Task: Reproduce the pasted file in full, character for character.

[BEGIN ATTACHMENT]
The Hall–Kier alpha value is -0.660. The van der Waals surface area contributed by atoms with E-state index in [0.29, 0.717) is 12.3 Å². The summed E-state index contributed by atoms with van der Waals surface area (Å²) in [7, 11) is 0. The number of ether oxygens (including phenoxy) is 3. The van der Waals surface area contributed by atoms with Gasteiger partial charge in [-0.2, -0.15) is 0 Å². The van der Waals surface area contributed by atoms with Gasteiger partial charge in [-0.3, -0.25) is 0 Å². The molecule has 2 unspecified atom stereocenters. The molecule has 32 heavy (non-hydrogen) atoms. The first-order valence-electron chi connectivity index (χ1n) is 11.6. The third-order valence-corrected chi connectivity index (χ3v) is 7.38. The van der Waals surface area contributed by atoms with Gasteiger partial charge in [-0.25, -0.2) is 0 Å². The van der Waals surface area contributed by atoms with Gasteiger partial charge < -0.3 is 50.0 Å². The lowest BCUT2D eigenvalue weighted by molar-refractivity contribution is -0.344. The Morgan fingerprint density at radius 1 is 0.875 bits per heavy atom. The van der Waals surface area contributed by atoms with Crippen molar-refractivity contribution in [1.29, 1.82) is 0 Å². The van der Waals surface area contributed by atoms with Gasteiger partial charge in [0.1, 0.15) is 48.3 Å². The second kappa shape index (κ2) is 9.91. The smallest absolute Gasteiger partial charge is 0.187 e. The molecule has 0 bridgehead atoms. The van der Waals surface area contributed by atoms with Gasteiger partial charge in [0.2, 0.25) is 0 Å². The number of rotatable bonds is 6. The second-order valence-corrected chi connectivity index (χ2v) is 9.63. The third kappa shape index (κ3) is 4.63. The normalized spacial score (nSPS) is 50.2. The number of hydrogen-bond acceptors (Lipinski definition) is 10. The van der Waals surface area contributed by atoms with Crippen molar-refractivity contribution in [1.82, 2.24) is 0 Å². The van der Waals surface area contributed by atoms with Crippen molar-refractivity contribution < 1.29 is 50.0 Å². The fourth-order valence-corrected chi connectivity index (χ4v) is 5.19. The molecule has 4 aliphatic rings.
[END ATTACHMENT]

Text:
The Hall–Kier alpha value is -0.660. The van der Waals surface area contributed by atoms with E-state index in [0.29, 0.717) is 12.3 Å². The summed E-state index contributed by atoms with van der Waals surface area (Å²) in [7, 11) is 0. The number of ether oxygens (including phenoxy) is 3. The van der Waals surface area contributed by atoms with Gasteiger partial charge in [-0.2, -0.15) is 0 Å². The van der Waals surface area contributed by atoms with Gasteiger partial charge in [-0.3, -0.25) is 0 Å². The molecule has 2 unspecified atom stereocenters. The molecule has 32 heavy (non-hydrogen) atoms. The first-order valence-electron chi connectivity index (χ1n) is 11.6. The third-order valence-corrected chi connectivity index (χ3v) is 7.38. The van der Waals surface area contributed by atoms with Gasteiger partial charge in [-0.25, -0.2) is 0 Å². The van der Waals surface area contributed by atoms with Gasteiger partial charge < -0.3 is 50.0 Å². The lowest BCUT2D eigenvalue weighted by molar-refractivity contribution is -0.344. The Morgan fingerprint density at radius 1 is 0.875 bits per heavy atom. The van der Waals surface area contributed by atoms with Crippen molar-refractivity contribution in [1.29, 1.82) is 0 Å². The van der Waals surface area contributed by atoms with Gasteiger partial charge in [0.1, 0.15) is 48.3 Å². The second kappa shape index (κ2) is 9.91. The smallest absolute Gasteiger partial charge is 0.187 e. The molecule has 0 bridgehead atoms. The van der Waals surface area contributed by atoms with Gasteiger partial charge in [0.2, 0.25) is 0 Å². The number of rotatable bonds is 6. The second-order valence-corrected chi connectivity index (χ2v) is 9.63. The third kappa shape index (κ3) is 4.63. The normalized spacial score (nSPS) is 50.2. The number of hydrogen-bond acceptors (Lipinski definition) is 10. The van der Waals surface area contributed by atoms with Crippen molar-refractivity contribution in [1.82, 2.24) is 0 Å². The van der Waals surface area contributed by atoms with Crippen molar-refractivity contribution < 1.29 is 50.0 Å². The fourth-order valence-corrected chi connectivity index (χ4v) is 5.19. The molecule has 4 aliphatic rings.